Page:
From a routine exam and cleaning to full-mouth rehabilitation, Sonrisa Family Dental is equipped to handle all of your dental needs. To help you understand more about our office, we have included brief descriptions of some of our most common services on this page.
Initial Oral Examination
Your first visit to our office is very important with regard to establishing your oral health baseline. We will begin by carefully reviewing your medical and dental history and taking special note of all of your dental concerns, as well as any symptoms that you may be experiencing. This will be followed by a thorough clinical examination of your teeth, their supporting structures and the complete orofacial area; this involves the taking of x-rays as well as direct evaluation of the oral cavity by the dentist. Further examination would include an oral cancer screening, periodontal (gum) evaluation, an analysis of your occlusion (bite).
The Preventive Program
Recent studies suggest maintaining oral hygiene is essential not only for your dental health, but underlines the importance of the impact to your overall health and well-being. Our comprehensive dental hygiene program is designed to preserve your teeth and the supporting structures by preventing the onset, progress, and recurrence of dental disease.
To maintain your optimal oral health we recommend periodic professional dental cleanings. This could result in 3 month, 4 month or 6 month recall visits. Removing plaque and debris from teeth, especially from places where a toothbrush can't reach, like underneath the gum line and in-between teeth is extremely important.
It is also important to keep in mind that in conjunction with periodic dental professional cleanings, a good dental home care regimen is necessary. As part of the preventive program at this office your current home care practices will be reviewed. Following that, we will make recommendations as to what areas require improvements, and instruct you in the proper methods of brushing and flossing.
Additional preventive services may be indicated for individual patients. An integral part of our preventive program for pediatric patients includes periodic fluoride treatments and the application of dental sealants.
Dental Fillings are the most common type of dental restoration used to replace areas of teeth that are missing, damaged or decayed. While traditional dental materials like gold, amalgam (silver filling), porcelain, and composite (white filling) are used to successfully restore teeth; recent advances in dental technology have made a wider and improved selection of restorative materials that offer the most aesthetically pleasing and natural looking results.
Crowns & Caps
The terms dental crowns and caps are synonymous. If dental decay, cracked fillings, root canals, clenching or grinding the teeth have caused extensive damage to the underlying tooth structure a dental filling may not be a sufficient restoration. The only way to completely restore the cosmetic appearance and function of this tooth is often full coverage with a dental crown. The good news is that a completed dental crown looks and feels like a natural tooth.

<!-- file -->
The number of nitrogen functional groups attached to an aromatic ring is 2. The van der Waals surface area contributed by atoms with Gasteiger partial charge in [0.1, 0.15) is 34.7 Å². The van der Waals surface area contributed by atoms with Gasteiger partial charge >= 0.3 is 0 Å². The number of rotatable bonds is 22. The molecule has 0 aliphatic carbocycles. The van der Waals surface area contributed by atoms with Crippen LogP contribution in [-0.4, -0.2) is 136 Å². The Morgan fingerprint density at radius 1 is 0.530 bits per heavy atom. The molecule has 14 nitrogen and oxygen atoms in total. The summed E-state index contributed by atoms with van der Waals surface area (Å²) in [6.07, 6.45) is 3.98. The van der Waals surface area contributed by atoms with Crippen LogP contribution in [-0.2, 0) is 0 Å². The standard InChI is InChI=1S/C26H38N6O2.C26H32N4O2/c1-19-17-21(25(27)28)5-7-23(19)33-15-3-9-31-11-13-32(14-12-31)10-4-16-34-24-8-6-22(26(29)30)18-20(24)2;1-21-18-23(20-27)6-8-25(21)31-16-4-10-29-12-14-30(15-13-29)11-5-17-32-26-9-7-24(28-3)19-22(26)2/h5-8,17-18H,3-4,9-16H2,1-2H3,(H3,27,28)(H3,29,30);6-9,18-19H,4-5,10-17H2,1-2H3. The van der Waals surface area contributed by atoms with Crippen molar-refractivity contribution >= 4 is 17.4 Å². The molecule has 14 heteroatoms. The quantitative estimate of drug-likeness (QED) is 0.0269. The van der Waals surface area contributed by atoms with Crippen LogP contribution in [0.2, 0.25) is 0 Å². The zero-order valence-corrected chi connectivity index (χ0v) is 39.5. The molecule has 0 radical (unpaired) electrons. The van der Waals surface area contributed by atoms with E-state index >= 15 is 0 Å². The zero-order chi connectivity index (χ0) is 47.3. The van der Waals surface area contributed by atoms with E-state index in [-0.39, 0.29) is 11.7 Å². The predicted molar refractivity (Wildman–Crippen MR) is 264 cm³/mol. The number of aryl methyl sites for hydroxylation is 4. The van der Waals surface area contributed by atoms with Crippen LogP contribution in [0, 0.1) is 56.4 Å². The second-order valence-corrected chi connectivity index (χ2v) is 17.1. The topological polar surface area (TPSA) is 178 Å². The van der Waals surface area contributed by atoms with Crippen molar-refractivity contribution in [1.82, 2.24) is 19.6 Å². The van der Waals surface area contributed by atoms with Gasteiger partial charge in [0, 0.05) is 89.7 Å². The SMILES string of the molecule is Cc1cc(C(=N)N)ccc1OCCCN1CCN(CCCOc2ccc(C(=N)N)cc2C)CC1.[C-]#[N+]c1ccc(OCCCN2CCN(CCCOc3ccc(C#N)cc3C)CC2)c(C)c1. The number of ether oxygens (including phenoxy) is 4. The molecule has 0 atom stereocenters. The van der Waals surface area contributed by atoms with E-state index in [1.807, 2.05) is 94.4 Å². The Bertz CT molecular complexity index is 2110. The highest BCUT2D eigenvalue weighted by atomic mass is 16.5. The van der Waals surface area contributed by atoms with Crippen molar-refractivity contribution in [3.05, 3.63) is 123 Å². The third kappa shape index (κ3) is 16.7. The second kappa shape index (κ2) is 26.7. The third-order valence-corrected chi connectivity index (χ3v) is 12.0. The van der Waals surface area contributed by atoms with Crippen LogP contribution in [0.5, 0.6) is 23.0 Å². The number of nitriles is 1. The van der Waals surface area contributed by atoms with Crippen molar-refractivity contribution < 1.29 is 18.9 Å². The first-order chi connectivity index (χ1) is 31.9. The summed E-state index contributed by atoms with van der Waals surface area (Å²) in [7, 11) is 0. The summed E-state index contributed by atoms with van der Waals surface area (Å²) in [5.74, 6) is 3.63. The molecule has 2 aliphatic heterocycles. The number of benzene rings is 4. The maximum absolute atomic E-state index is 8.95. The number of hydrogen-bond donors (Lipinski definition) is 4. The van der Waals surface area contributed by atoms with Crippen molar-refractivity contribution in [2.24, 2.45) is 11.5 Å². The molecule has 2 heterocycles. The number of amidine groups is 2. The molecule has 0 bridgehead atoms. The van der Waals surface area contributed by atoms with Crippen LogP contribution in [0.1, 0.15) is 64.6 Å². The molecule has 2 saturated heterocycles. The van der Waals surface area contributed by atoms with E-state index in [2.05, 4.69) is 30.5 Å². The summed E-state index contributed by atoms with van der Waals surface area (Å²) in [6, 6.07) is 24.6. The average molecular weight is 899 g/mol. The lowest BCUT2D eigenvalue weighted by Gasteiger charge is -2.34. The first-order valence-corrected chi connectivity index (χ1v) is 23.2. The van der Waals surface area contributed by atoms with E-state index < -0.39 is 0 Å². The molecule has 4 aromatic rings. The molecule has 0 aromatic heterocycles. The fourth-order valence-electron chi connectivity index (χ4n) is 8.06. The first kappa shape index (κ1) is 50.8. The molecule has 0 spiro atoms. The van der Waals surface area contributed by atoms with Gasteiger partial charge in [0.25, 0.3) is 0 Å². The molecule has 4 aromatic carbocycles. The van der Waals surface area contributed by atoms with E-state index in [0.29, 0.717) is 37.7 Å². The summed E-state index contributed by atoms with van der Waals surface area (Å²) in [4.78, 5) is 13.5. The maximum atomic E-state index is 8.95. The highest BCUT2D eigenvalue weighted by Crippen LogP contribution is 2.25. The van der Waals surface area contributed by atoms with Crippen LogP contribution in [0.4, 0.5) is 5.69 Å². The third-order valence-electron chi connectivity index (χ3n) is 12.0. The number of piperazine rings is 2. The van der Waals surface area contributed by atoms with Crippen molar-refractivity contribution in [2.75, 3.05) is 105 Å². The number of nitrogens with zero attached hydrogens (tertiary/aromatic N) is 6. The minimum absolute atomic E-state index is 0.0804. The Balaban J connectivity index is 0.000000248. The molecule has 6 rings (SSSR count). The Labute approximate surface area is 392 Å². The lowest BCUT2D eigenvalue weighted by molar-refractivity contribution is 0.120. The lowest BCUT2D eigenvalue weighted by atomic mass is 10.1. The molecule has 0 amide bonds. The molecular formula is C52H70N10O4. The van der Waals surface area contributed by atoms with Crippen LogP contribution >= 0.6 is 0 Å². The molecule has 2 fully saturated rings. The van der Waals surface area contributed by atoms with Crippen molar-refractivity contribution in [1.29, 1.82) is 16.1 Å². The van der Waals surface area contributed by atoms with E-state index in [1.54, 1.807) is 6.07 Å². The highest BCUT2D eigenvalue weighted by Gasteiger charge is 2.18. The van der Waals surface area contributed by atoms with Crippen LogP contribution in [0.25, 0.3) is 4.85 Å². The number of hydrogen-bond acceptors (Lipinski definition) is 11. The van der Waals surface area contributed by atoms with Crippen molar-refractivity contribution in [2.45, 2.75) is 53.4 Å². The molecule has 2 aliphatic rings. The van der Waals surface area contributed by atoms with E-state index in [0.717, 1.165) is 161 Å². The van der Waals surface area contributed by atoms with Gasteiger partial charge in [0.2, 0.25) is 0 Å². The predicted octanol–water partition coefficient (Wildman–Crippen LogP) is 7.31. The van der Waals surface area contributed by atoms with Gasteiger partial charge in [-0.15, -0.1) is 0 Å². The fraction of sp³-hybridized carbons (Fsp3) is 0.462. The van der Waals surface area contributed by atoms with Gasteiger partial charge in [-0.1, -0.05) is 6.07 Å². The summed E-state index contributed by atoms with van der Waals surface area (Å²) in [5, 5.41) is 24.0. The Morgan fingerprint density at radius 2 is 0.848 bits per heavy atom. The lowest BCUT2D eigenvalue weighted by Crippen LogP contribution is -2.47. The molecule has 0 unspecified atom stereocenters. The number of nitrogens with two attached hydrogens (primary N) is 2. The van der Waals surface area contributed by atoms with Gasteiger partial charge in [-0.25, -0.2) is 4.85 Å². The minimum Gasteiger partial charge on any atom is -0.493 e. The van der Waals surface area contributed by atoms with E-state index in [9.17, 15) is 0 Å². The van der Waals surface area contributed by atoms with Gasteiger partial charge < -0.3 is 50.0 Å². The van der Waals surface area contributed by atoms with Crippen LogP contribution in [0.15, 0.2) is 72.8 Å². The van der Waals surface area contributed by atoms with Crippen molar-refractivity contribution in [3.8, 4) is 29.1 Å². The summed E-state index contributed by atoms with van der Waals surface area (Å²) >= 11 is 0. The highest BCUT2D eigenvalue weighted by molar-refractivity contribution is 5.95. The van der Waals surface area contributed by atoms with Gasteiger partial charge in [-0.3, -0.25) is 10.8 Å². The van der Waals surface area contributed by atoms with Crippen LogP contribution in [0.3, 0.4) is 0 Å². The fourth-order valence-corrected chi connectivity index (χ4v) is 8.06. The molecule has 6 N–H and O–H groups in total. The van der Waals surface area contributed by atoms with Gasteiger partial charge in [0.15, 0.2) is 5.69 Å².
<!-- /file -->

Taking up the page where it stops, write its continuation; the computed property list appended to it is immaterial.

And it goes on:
In addition to restoring a single natural tooth, crowns can be used in other situations including being the supporting ends of dental bridge, covering dental implants or as coverage for a cracked tooth to prevent further breakdown. A crown may also be indicated when a discolored or stained tooth needs to be restored to its natural appearance. Crowns can be made of either of porcelain baked onto a metal substrate or porcelain fused to metal, or all-porcelain. All porcelain crowns provide the most life like and aesthetic results.
When teeth are missing a series of events can occur, mostly shifting of teeth that could compromise chewing function and efficiency. The adjacent teeth may start to drift or tilt into the space and teeth in the opposing jaw may start to shift toward the area of the missing tooth. It is therefore important to replace a single tooth or multiple teeth that have been lost. One of the best options to prevent the consequences of shifting teeth and to provide replacement to missing teeth is a dental bridge.
Once fabricated, a dental bridge will be permanently “fixed” or cemented into place. Like crowns, bridges can be made of either porcelain baked on to a metal substrate or all porcelain material.
Whether from disease, malnutrition, genetic disorders or an accident it is sometimes necessary for an individual to have some or all of their teeth extracted. While this can be devastating, partial or full dentures can be fabricated to restore an attractive smile. They can provide needed support for normal facial contours and reestablish a highly functional occlusion.
Pediatric Dental Care
At our office we take pride in creating and maintaining beautiful and healthy smiles for our younger patients in an environment that is lighthearted and fun. With an emphasis on establishing oral health habits that last a lifetime, our primary tools are education and a comprehensive preventive care program.
As part of an effort to guard against childhood dental decay we recommend periodic fluoride treatments and dental sealants placed on the biting surfaces of the back teeth.